In addition to Syria, Trump’s orders are expected to temporarily restrict access to the United States for most refugees. Another order will block visas from being issued to Iraq, Iran, Libya, Somalia, Sudan and Yemen, said the aides and experts, who asked not to be identified.
Trump’s restrictions on refugees are likely to include a multi-month ban on admissions from all countries until the State Department and the Department of Homeland Security can increase the intensity of the vetting process.
The Republican president was expected to sign the orders at the Washington headquarters of the Department of Homeland Security, whose responsibilities include immigration and border security.
On the campaign trail, Trump initially proposed a temporary ban on Muslims entering the United States to protect Americans from jihadist attacks. Many Trump supporters decried Democratic President Barack Obama’s decision to increase the number of Syrian refugees admitted to the United States over fears that those fleeing the country’s civil war would carry out attacks.
Both Trump and his nominee for attorney general, U.S. Senator Jeff Sessions, have since said they would focus the restrictions on countries whose emigres could pose a threat rather than placing a ban on people who follow a specific religion.
To block entry from the designated countries, Trump is likely to instruct the U.S. State Department to stop issuing visas to people from those nations, according to sources familiar with the visa process. He could also instruct U.S. Customs and Border Protection to stop any current visa holders from those countries from entering the United States.
White House spokesman Sean Spicer said on Tuesday that the State and Homeland Security departments would work on the vetting process once Trump’s nominee to head the State Department, Rex Tillerson, is installed.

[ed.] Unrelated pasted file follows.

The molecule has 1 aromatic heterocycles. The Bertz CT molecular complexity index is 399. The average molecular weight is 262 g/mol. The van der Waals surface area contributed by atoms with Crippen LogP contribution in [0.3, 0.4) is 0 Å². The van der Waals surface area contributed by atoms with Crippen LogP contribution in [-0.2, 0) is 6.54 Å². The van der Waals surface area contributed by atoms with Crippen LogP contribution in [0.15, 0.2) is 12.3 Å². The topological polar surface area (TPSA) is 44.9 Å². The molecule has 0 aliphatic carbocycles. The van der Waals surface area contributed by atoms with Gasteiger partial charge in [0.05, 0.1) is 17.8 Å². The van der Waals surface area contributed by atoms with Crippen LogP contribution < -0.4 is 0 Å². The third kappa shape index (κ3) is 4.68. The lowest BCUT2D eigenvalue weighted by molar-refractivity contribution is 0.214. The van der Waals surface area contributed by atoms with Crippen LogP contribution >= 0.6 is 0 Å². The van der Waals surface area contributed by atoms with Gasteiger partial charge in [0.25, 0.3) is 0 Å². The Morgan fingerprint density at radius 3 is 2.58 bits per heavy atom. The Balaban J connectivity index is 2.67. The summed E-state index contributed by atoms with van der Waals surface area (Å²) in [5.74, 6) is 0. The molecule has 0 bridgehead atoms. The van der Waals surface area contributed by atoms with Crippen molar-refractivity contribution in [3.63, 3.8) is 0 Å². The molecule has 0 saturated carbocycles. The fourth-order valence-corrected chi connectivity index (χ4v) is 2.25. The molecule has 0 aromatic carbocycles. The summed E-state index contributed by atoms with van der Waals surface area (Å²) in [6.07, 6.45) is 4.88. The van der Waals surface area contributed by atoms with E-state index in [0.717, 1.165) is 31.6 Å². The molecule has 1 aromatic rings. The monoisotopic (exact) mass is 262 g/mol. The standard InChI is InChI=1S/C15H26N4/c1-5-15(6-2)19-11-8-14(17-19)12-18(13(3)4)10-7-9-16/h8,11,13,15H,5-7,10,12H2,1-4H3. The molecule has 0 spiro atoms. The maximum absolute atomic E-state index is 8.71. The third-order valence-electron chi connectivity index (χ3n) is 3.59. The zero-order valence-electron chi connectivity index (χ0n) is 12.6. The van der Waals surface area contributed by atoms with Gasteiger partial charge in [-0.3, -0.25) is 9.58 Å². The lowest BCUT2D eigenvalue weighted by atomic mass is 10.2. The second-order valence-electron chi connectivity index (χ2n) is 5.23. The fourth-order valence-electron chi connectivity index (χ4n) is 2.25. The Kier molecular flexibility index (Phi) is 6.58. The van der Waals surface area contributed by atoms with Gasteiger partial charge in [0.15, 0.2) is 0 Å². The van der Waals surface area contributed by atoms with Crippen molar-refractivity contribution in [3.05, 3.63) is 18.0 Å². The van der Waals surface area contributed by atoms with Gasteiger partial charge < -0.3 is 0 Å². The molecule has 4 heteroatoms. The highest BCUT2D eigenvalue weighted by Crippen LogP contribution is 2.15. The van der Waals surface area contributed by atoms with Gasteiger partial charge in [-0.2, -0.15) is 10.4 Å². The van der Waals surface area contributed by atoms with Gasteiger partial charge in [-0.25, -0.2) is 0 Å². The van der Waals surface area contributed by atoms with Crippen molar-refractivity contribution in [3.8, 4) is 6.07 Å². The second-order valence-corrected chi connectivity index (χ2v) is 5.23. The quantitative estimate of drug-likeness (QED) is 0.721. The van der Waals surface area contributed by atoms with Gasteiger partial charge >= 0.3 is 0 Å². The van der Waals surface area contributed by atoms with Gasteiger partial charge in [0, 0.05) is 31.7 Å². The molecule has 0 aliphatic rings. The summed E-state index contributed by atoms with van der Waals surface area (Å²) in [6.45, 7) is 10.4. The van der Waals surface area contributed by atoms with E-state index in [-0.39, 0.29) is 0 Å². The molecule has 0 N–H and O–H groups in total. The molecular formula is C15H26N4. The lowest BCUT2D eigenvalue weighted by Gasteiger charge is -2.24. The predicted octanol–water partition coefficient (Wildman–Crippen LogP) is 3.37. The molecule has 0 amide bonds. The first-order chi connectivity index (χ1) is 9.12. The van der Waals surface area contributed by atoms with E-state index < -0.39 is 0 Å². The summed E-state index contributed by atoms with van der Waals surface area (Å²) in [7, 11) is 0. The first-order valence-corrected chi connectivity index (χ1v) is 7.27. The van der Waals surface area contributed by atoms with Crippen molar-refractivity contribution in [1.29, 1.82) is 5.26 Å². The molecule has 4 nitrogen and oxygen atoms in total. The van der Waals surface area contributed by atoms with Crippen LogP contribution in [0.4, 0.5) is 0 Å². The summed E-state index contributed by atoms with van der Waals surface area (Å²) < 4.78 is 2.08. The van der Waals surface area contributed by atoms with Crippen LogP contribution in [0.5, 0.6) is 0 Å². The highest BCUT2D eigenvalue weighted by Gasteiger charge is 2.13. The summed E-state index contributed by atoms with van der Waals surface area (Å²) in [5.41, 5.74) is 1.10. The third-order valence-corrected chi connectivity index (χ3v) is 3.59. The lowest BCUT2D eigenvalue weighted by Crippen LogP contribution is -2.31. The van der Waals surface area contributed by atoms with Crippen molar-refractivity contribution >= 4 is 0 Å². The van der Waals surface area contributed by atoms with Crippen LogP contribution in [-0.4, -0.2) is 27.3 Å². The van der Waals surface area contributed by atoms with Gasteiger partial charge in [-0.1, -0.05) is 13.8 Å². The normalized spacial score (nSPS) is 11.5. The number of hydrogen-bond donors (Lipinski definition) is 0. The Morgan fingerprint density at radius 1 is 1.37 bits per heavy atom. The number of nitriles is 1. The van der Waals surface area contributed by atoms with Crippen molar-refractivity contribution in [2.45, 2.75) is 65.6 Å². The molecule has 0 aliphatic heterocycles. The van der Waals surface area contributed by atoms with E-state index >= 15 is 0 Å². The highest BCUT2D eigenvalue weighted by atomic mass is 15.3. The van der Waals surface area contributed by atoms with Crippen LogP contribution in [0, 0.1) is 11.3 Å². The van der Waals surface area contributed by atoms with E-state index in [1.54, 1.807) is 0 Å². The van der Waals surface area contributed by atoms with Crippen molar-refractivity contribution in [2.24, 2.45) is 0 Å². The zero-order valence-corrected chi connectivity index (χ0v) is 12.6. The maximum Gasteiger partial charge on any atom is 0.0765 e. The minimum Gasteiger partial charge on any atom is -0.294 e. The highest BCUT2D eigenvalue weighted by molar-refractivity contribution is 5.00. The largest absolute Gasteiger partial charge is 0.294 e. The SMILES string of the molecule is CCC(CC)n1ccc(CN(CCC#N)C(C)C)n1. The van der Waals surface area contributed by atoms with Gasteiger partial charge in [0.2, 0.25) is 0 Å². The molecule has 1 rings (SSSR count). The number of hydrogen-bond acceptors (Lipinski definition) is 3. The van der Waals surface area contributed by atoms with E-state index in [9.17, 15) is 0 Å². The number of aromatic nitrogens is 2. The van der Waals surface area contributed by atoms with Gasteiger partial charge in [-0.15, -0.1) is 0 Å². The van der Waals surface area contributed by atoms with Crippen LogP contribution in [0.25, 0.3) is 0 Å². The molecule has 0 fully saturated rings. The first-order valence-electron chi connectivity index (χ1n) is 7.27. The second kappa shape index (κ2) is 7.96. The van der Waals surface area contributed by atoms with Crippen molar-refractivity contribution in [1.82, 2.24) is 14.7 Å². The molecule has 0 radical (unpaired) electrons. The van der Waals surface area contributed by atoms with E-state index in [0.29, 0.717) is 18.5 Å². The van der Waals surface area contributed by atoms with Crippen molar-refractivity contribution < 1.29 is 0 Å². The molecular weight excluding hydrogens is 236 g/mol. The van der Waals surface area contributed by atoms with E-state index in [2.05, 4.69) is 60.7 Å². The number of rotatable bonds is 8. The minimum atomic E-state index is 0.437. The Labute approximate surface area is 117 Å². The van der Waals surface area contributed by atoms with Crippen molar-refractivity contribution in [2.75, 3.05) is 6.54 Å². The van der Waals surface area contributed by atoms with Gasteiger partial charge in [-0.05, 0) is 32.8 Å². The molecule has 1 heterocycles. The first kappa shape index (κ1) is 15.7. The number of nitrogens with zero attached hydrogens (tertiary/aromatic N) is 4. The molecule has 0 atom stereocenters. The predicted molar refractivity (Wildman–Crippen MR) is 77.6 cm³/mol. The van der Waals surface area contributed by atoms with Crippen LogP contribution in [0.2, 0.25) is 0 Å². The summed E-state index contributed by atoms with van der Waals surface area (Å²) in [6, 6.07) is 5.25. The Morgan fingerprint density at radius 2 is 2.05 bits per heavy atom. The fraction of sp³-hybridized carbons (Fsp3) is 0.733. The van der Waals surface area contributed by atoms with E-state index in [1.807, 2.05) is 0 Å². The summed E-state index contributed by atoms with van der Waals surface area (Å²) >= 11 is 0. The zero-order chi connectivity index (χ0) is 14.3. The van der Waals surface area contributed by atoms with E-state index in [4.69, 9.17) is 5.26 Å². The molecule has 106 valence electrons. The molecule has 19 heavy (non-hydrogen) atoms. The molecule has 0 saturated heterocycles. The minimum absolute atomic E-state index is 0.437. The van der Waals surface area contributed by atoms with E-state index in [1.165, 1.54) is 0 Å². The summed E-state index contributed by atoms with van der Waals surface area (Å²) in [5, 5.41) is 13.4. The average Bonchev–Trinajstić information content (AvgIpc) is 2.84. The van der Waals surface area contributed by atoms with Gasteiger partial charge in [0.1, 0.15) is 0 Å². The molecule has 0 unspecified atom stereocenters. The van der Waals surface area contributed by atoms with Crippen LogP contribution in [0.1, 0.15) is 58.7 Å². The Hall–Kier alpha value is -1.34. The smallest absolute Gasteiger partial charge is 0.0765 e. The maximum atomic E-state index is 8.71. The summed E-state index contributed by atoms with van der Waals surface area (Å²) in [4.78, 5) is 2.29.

Other measures may include directing all agencies to finish work on a biometric identification system for non-citizens entering and exiting the United States and a crackdown on immigrants fraudulently receiving government benefits, according to the congressional aides and immigration experts.
To restrict illegal immigration, Trump has promised to build a wall on the U.S.-Mexico border and to deport illegal migrants living inside the United States. None of the orders to be signed Wednesday are expected to focus on those issues.
Trump is also expected to swear in his new secretary of homeland security, retired Marine General John Kelly, on Wednesday.
(Reporting by Julia Edwards Ainsley; editing by Jonathan Oatis and Cynthia Osterman
WASHINGTON — Incoming White House press secretary Sean Spicer is defending cryptic comments by President-elect Donald Trump that he knows ‘‘things that other people don’t know’’ when it comes to allegations of Russian hacking.
Spicer tells Fox News Channel’s ‘‘Fox & Friends’’ that Trump is getting national security briefings ‘‘on a daily basis’’ and ‘‘there doesn’t seem to be conclusive evidence’’ Russians were behind the hacking of Democratic emails during the election.
Spicer also dismissed on Monday a report released by the FBI and Homeland Security Department supporting the accusations against Russia, calling it a ‘‘how-to’’ manual on basic cybersecurity for Democrats.
In an interview on NBC’s ‘‘Today Show,’’ Spicer said President Barack Obama only punished Russia after Democrat Hillary Clinton lost the election and that the recent sanctions were politically motivated. (The Boston Globe)